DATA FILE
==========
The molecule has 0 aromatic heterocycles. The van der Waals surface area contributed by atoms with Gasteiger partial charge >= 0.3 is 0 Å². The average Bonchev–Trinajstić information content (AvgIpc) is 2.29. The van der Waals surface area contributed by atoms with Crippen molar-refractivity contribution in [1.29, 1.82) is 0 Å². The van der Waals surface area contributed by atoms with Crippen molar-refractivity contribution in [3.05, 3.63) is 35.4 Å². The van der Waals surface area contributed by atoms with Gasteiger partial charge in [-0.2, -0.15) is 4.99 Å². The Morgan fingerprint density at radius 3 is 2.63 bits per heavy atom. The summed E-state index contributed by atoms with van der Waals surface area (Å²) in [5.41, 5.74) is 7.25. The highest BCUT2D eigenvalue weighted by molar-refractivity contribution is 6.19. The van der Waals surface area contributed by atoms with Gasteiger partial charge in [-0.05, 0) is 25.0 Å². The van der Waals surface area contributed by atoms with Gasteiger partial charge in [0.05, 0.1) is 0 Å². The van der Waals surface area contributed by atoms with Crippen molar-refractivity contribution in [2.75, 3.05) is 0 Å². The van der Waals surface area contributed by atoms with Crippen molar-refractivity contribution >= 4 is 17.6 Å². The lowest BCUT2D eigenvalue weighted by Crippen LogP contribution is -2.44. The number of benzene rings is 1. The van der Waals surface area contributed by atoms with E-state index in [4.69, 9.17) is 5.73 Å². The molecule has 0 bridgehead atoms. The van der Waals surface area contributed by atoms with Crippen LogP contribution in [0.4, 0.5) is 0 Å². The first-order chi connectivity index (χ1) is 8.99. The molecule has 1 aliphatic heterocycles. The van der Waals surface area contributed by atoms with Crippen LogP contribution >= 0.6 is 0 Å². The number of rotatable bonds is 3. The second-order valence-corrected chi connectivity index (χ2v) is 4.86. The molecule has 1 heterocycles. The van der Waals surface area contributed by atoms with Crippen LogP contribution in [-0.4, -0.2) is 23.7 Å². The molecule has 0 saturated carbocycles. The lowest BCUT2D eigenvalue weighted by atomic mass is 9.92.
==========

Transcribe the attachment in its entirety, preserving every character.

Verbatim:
The molecule has 0 aromatic heterocycles. The van der Waals surface area contributed by atoms with Gasteiger partial charge >= 0.3 is 0 Å². The average Bonchev–Trinajstić information content (AvgIpc) is 2.29. The van der Waals surface area contributed by atoms with Crippen molar-refractivity contribution in [1.29, 1.82) is 0 Å². The van der Waals surface area contributed by atoms with Crippen molar-refractivity contribution in [3.05, 3.63) is 35.4 Å². The van der Waals surface area contributed by atoms with Gasteiger partial charge in [-0.2, -0.15) is 4.99 Å². The Morgan fingerprint density at radius 3 is 2.63 bits per heavy atom. The summed E-state index contributed by atoms with van der Waals surface area (Å²) in [5.41, 5.74) is 7.25. The highest BCUT2D eigenvalue weighted by molar-refractivity contribution is 6.19. The van der Waals surface area contributed by atoms with Gasteiger partial charge in [-0.05, 0) is 25.0 Å². The van der Waals surface area contributed by atoms with Gasteiger partial charge in [0.05, 0.1) is 0 Å². The van der Waals surface area contributed by atoms with Crippen molar-refractivity contribution in [2.75, 3.05) is 0 Å². The van der Waals surface area contributed by atoms with Crippen molar-refractivity contribution >= 4 is 17.6 Å². The lowest BCUT2D eigenvalue weighted by Crippen LogP contribution is -2.44. The number of benzene rings is 1. The van der Waals surface area contributed by atoms with E-state index in [4.69, 9.17) is 5.73 Å². The molecule has 0 bridgehead atoms. The van der Waals surface area contributed by atoms with Crippen LogP contribution in [0.4, 0.5) is 0 Å². The first-order chi connectivity index (χ1) is 8.99. The molecule has 1 aliphatic heterocycles. The van der Waals surface area contributed by atoms with Crippen LogP contribution >= 0.6 is 0 Å². The number of rotatable bonds is 3. The second-order valence-corrected chi connectivity index (χ2v) is 4.86. The molecule has 1 heterocycles. The van der Waals surface area contributed by atoms with Crippen LogP contribution in [-0.4, -0.2) is 23.7 Å². The molecule has 0 saturated carbocycles. The lowest BCUT2D eigenvalue weighted by atomic mass is 9.92.